Dreams are important. We all know that. But how often do our dreams get pushed aside, delayed for a day, a week, a month, a year, a decade, half a life?
Or we let someone else’s opinion deter us from following our dream. Usually someone important to us, like a parent, a spouse, or that little nagging voice inside our head.
Following up on my “Watching Children Bloom” post, I realized that I left out an important component: the importance of dreams.
And we start to dream.
We dream of the things we will learn and do.
We dream of the things we will create.
We dream of the people whose lives we will touch in a meaningful way.
We dream of the magnificent things we will do, because we are nearly magical, and can do anything we can dream of!
We are invincible!
If we’ve thought of it, or dreamt it, we can do it! we believe.
We can be the next Erma Bombeck, or Julia Roberts, or Brad Paisley. We can fly to the moon, invent something that will improve millions of lives, or solve world hunger. We can be a homeschooling, work-at-home mom, or a loving, doting grandmother of dozens. We can cover the walls of the art gallery, or fill the shelves of the bookstore.
“Don’t dream of that,” they say.
“You can’t do that.”
“You can’t make a living doing that.”
“Be something practical.”
“Nobody will ever want to see anything YOU create!”
The nay-sayers have their day. The door of our dreams slams shut.
Closed so quickly, so swiftly, we don’t know what happened.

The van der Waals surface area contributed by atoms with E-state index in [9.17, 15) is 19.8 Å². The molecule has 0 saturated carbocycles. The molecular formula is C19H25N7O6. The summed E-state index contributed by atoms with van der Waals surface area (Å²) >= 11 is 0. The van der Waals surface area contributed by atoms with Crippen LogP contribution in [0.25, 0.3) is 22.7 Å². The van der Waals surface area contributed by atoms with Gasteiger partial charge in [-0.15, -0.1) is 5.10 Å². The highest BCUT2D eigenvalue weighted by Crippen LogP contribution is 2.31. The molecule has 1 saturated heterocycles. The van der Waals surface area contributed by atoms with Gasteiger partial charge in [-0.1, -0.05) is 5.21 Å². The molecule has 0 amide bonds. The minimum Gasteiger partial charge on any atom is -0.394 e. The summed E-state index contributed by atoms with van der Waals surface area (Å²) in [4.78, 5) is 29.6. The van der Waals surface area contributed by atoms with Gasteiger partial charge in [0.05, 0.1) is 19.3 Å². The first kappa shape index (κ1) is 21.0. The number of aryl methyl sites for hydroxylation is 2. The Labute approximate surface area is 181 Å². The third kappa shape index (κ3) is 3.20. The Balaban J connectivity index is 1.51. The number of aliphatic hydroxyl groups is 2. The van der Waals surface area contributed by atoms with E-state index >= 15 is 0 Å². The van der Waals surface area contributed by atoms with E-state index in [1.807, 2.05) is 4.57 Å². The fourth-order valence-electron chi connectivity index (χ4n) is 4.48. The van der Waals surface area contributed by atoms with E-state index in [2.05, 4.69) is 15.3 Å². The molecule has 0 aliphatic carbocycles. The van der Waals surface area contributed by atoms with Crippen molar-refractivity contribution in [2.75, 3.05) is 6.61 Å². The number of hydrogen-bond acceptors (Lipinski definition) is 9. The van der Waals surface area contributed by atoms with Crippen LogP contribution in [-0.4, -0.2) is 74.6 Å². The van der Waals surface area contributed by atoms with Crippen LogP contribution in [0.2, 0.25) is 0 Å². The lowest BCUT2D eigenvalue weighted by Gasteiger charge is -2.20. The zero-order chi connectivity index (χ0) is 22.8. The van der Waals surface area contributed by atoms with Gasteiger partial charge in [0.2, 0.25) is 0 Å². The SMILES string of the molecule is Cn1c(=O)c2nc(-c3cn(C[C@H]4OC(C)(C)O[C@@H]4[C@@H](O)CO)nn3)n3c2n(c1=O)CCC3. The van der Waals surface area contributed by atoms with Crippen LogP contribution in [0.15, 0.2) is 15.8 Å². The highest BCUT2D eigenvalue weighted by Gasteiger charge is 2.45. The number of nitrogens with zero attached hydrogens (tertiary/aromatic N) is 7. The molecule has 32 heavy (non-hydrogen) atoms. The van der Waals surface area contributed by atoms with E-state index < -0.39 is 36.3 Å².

“That was MY dream!” we insist.
“I was going to make it happen!”
“Can’t happen,” they reply, and lock the door.
And that is that.
Dreamless, we wander through life.
We go to school.
We graduate, most of us.
We marry, some of us.
We have children, many of us.
We find jobs that pay the bills, barely, that use some of the skills we learned in school, sometimes, and that match our dreams? Rarely.
We slave away, paying off bills, just a step or two away from “not enough” most of our lives.
Weren’t we going to be astronauts, and inventors, and dancers and artists and writers and dreamers?
But instead, we have a 9-5, or 7-3, or 3-11, and work M-F, or Saturday to Thursday, or whatever our schedule is, barely ever having time to think, much less to dream.
Yet we know something is missing from our lives.
We had something, once. A dream, something we were striving for, something important we were going to do.
And we were right.
It WAS important. Still is.
Our dreams are important because they are given to us because they are tasks that only we can do. They are our mission for this life, our life’s purpose.
Your deepest dreams are an aspect of who you are. Denying them, is to deny yourself.
So, what can you do?
Break the lock.
Open the door.
Walk through, and remember.
Remember what you wanted to do, what you were called to do.
Remember how you were going to change the world?
Start to do it!
Dream again…remember your dream…remember how it makes you feel.
Feel that again, dream it again.
And go out and do it.
Never stop dreaming, or pursuing your dreams – for they are the most important part of who you are!
For doing so, is to deny who they were meant to be.